Washington Street: Middleburg, Virginia


Despite doubling as a major U.S. highway and the epicenter of commerce and entertainment in historic Middleburg, Virginia, Washington Street successfully balances through-traffic and pedestrians while holding onto its 18th century character.

Designated Area

Six blocks between Jay Street to the east and Reed Street to the west.

The annual Christmas in Middleburg parade celebrates the town's equine and foxhunting culture. Dressed in traditional hunting attire, riders lead a procession of hounds down Washington Street. Photo courtesy of Cindy Pearson.

Planning Excellence

Despite doubling as a major U.S. highway and the epicenter of commerce and entertainment in historic Middleburg, Virginia, Washington Street successfully balances through-traffic and pedestrians while holding onto its 18th century character.

Responding to a state proposal to widen 20 miles of U.S. 50 to a four-lane highway and construct a bypass around Middleburg, citizens organized the Route 50 Corridor Coalition in 1995. Concerned about the adverse economic impacts of rerouting traffic away from Washington Street, the coalition proposed and eventually obtained approval for an alternative — a comprehensive traffic-calming plan designed to increase pedestrian safety and invite through-traffic to linger, not speed, through town.

A casual stroll down Washington Street still evokes a pleasant feeling of stepping back in time. Much of the streetscape and its architecture remained as they were when the town was founded in 1787. One of two main streets in Leven Powell's original town plan, Washington Street is lined with historic buildings – some listed in the National Register of Historic Places — containing shops and restaurants at street level and living quarters on the upper floors.

Washington Street also reflects the local equine culture in the heart of the Virginia Piedmont horse-and-hunt country. Each December thousands of spectators line the street to watch the annual "Christmas in Middleburg" parade where a "huntmaster" on horseback and dressed in a red jacket leads a procession of fox hounds and riders, also clad in traditional hunting attire, through the center of town.

Although it doubles as US Route 50, Washington Street features traffic-lights, well-defined crosswalks and parallel parking. These traffic-calming techniques have helped sustain businesses along Washington Street, such as Middleburg's most famous and historic landmark, the Red Fox Inn (seen on the left). Photo courtesy of Cindy Pearson.

Defining Characteristics, Features

Historical Character

  • Leven Powell, a Revolutionary War officer and Federalist leader, established the town in 1787, purchasing the land for $2.50 an acre from Joseph Chinn, first cousin to President George Washington, the street's namesake
  • Nine-hundred-acre Middleburg Historic District added to the National Register of Historic Places in 1982
  • Most famous landmark is the Red Fox Inn (Madison and Washington streets), built in 1728 and added to National Register in 1997; Inn visited by George Washington in 1748, served as headquarters and hospital for Confederates during the Civil War, and was site of a President Kennedy press conference in 1961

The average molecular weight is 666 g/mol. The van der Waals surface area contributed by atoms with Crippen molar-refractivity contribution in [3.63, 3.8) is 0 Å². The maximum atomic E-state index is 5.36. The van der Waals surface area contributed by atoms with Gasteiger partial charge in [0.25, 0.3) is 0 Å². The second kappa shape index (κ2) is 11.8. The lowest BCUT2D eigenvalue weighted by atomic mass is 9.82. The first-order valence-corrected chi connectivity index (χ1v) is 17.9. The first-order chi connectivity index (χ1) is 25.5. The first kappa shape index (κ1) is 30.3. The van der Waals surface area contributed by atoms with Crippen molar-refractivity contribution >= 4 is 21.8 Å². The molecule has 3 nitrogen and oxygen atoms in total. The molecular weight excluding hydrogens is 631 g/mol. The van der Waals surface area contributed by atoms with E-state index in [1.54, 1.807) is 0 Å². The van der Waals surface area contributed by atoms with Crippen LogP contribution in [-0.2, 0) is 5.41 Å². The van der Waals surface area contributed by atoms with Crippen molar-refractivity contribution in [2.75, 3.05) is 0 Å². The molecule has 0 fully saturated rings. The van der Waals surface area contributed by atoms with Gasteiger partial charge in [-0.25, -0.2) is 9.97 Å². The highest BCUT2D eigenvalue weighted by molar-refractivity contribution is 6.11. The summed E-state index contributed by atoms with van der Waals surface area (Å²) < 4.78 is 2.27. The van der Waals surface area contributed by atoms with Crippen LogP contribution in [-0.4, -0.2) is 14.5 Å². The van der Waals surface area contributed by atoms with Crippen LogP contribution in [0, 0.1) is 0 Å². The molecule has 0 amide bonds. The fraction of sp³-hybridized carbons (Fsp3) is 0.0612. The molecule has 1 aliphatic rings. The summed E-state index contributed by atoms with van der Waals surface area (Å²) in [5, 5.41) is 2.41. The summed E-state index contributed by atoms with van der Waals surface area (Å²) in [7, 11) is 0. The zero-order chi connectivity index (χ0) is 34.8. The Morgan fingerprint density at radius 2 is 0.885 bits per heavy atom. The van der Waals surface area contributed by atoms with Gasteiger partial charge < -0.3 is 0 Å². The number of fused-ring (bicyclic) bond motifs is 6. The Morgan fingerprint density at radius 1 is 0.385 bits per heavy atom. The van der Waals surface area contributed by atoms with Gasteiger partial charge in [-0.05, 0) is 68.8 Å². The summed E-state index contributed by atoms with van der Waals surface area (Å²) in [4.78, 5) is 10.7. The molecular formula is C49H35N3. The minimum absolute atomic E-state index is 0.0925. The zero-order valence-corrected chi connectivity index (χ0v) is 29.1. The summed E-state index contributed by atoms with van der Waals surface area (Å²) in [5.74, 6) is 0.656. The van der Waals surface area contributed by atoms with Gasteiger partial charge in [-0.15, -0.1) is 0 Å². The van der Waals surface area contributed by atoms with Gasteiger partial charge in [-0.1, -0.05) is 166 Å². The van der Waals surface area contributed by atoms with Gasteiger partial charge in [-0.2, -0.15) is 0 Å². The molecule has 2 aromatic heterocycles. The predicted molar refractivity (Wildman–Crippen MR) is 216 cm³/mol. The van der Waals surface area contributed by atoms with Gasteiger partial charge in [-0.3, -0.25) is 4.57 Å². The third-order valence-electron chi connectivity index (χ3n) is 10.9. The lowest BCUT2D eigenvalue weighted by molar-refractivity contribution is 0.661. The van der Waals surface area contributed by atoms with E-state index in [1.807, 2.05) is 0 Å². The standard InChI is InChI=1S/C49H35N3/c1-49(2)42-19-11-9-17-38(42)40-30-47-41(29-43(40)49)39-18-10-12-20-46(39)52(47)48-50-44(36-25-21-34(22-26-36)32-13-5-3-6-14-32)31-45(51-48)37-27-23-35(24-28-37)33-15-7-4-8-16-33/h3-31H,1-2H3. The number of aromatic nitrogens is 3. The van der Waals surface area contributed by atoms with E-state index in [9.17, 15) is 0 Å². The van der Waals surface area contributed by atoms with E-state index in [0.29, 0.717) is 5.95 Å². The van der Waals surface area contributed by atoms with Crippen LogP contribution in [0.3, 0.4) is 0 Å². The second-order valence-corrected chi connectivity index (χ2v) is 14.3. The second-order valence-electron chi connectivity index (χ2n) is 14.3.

• Lined with many historical buildings: Emmanuel Episcopal Church (1843) exemplifies early Gothic Revival architecture; Neo-Classical style U.S. Post Office (ca. 1850) is an example of adaptive reuse; Middleburg United Methodist Church (1856) and Middleburg Country Inn (1820) both lie on the south side of the street

Design Guidelines

  • Adopted in 1980, Historic District Overlay governed by the Historic District Review Committee (HDRC) ensures the street's architectural integrity is maintained; construction and building alterations within street-level view must be approved by the committee
  • Street-front buildings are similar in scale with two or three stories
  • Capital fund created in 2003 using money collected under fee-in-lieu of parking option for businesses ($15,000 per required parking spot); funds slated for public parking; use of funds for sidewalks being considered
  • Town ordinance requires all signs to be congruent with historical streetscape
  • Town tree ordinance helps maintain aesthetic streetscape by requiring a 10-foot-wide tree and shrub buffer between sidewalks and adjacent parking lots
  • Zoning ordinance amendments under study to lessen regulations affecting  adaptive reuse of historic buildings, sidewalk networks within commercial core surrounding Washington Street, and use of density credits

Community Involvement

  • The Route 50 Corridor Coalition secured $13 million in federal funds in 1998 for traffic-calming along 20 miles of highway; crosswalks painted and pedestrian signs installed in Middleburg in July 2008; implementation of other measures along Washington Street — bulb-outs at four-way intersections, brick-textured on-street parking lanes, raised intersections at Madison and Pendleton streets — awaiting additional funds
  • Go Green for Middleburg group in process of switching Washington Street lighting to energy-saving LED lights that meet historic guidelines
  • Middleburg Community Center, 300 W. Washington St., is a popular meeting space;  provides variety of classes (horseback riding) and services (daycare)

Charming boutique shops are pressed right against the brick sidewalks along Washington Street. Photo courtesy of Cindy Pearson.